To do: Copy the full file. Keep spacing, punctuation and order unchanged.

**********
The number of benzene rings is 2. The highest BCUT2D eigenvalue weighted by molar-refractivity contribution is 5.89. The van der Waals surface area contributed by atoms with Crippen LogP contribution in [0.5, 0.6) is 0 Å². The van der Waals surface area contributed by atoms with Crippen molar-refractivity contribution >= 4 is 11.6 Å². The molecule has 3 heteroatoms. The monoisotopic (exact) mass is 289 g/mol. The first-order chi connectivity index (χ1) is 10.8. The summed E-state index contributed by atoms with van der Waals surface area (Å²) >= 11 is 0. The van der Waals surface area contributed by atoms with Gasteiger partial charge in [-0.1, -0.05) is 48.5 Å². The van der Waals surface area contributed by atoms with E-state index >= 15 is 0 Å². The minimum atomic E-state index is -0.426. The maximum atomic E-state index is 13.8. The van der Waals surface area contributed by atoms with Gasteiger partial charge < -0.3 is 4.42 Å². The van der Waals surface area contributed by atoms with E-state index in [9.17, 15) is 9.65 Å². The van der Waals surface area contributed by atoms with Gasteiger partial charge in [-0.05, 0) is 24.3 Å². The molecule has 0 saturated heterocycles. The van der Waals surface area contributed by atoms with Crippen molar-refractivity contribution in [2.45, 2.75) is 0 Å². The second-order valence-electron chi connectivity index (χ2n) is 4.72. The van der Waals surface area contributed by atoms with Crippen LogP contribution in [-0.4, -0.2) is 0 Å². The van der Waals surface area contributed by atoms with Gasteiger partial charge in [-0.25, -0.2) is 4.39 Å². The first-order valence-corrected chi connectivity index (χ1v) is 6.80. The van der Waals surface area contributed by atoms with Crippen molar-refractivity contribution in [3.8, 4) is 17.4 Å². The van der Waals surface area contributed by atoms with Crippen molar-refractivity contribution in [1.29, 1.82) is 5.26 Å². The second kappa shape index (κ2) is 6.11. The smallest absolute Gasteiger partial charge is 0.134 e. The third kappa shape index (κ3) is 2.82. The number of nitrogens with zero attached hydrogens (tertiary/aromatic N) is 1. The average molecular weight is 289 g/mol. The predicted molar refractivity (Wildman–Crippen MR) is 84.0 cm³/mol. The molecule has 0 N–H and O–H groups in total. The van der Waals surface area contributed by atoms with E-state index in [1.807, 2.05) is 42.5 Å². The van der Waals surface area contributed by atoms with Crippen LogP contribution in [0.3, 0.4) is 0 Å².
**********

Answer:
The number of benzene rings is 2. The highest BCUT2D eigenvalue weighted by molar-refractivity contribution is 5.89. The van der Waals surface area contributed by atoms with Crippen LogP contribution in [0.5, 0.6) is 0 Å². The van der Waals surface area contributed by atoms with Crippen molar-refractivity contribution >= 4 is 11.6 Å². The molecule has 3 heteroatoms. The monoisotopic (exact) mass is 289 g/mol. The first-order chi connectivity index (χ1) is 10.8. The summed E-state index contributed by atoms with van der Waals surface area (Å²) >= 11 is 0. The van der Waals surface area contributed by atoms with Gasteiger partial charge in [-0.1, -0.05) is 48.5 Å². The van der Waals surface area contributed by atoms with E-state index >= 15 is 0 Å². The minimum atomic E-state index is -0.426. The maximum atomic E-state index is 13.8. The van der Waals surface area contributed by atoms with Gasteiger partial charge < -0.3 is 4.42 Å². The van der Waals surface area contributed by atoms with E-state index in [9.17, 15) is 9.65 Å². The van der Waals surface area contributed by atoms with Gasteiger partial charge in [-0.05, 0) is 24.3 Å². The molecule has 0 saturated heterocycles. The van der Waals surface area contributed by atoms with Crippen molar-refractivity contribution in [2.45, 2.75) is 0 Å². The second-order valence-electron chi connectivity index (χ2n) is 4.72. The van der Waals surface area contributed by atoms with Crippen LogP contribution in [-0.4, -0.2) is 0 Å². The van der Waals surface area contributed by atoms with Gasteiger partial charge in [-0.25, -0.2) is 4.39 Å². The first-order valence-corrected chi connectivity index (χ1v) is 6.80. The van der Waals surface area contributed by atoms with Crippen molar-refractivity contribution in [3.8, 4) is 17.4 Å². The van der Waals surface area contributed by atoms with Crippen molar-refractivity contribution in [1.29, 1.82) is 5.26 Å². The second kappa shape index (κ2) is 6.11. The smallest absolute Gasteiger partial charge is 0.134 e. The third kappa shape index (κ3) is 2.82. The number of nitrogens with zero attached hydrogens (tertiary/aromatic N) is 1. The average molecular weight is 289 g/mol. The predicted molar refractivity (Wildman–Crippen MR) is 84.0 cm³/mol. The molecule has 0 N–H and O–H groups in total. The van der Waals surface area contributed by atoms with E-state index in [1.807, 2.05) is 42.5 Å². The van der Waals surface area contributed by atoms with Crippen LogP contribution in [0.3, 0.4) is 0 Å².